The FDA has declared a second Class I recall within a month on a Boston Scientific implantable cardioverter defibrillator (ICD).
This recall, which the company initiated with a trio of warnings in December, notified physicians that 3,350 Emblem S-ICD model A209 and A219 devices may exhibit electrical overstress while delivering high-voltage therapy. Variations in header assembly may allow a “very small pathway” to develop, allowing moisture to penetrate the device and cause it to short out during high-voltage therapy, the warning said.
If this happens during use, patients may experience less shock than intended or may not receive a shock at all. The device may also beep, not respond to a device check-in and issue battery alerts, according to an FDA recall notice. A defibrillator with the manufacturing error may delay or prevent the device from delivering a lifesaving electrical shock to a person in cardiac arrest and lead to serious injury or death. Additional surgeries may also be needed to replace failed devices, the agency said.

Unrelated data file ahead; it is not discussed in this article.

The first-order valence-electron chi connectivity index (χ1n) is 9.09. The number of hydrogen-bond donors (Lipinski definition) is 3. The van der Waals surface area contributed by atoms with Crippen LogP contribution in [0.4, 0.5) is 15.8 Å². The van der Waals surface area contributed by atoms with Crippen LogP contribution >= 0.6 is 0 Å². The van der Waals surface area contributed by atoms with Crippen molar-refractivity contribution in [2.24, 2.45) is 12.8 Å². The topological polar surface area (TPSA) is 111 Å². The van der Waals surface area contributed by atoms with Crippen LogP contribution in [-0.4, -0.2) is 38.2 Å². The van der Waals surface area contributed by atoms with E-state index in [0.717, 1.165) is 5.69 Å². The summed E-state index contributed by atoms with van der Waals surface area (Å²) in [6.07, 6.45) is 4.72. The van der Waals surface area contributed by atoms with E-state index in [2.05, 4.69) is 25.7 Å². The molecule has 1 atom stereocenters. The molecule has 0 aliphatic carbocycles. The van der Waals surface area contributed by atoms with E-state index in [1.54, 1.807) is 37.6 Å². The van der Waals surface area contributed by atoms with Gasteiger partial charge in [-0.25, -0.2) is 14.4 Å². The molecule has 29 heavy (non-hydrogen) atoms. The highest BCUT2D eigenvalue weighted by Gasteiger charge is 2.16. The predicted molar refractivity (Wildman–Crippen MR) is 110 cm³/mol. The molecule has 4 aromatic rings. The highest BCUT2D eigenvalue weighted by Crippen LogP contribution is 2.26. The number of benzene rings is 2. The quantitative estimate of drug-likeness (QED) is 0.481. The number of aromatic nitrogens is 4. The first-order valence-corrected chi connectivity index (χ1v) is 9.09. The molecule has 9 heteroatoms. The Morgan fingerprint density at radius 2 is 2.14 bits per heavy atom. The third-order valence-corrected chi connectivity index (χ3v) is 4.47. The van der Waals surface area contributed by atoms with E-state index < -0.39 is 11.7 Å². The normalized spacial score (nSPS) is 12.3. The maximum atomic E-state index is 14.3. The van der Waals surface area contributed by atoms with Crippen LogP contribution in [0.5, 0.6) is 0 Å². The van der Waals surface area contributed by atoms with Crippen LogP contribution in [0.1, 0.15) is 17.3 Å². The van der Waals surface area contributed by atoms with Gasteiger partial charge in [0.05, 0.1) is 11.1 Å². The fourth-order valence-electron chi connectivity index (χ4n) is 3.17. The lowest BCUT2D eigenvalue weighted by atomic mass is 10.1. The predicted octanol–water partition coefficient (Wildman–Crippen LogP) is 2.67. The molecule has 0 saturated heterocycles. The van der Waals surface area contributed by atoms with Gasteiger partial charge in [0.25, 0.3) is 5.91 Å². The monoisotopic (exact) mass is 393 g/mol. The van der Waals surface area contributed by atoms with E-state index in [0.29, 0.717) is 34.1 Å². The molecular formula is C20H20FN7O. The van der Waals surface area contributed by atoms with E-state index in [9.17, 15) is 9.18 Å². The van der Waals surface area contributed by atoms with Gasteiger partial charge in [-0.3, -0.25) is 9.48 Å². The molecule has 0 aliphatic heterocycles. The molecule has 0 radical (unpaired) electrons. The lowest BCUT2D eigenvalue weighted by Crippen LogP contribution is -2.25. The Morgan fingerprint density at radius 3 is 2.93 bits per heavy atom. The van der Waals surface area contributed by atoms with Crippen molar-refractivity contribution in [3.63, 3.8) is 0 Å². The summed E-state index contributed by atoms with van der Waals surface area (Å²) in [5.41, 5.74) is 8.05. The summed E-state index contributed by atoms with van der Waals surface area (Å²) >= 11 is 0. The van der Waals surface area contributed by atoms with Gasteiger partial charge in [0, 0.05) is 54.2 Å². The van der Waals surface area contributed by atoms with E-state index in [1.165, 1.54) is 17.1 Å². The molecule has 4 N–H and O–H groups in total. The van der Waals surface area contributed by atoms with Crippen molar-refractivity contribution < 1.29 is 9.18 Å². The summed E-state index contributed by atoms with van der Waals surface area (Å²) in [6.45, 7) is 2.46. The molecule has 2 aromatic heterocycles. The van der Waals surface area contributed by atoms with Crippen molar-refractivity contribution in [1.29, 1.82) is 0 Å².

Boston Scientific said in December that it had confirmed six events of such electrical overstress, with the most common clinical outcome being early device replacement. No serious injuries were reported and the advisories provided guidance for physicians whose patients have the affected implants, the company said.
The FDA’s classification covers only 2,825 devices distributed in the U.S. between June 1, 2015, and Sept. 30, 2019.
“No devices within this advisory subset are still available for implant,” company spokesman Steve Bailey told Medical Design & Outsourcing in an email. “Guidance for patients or physicians has not changed since the time of the December announcement.”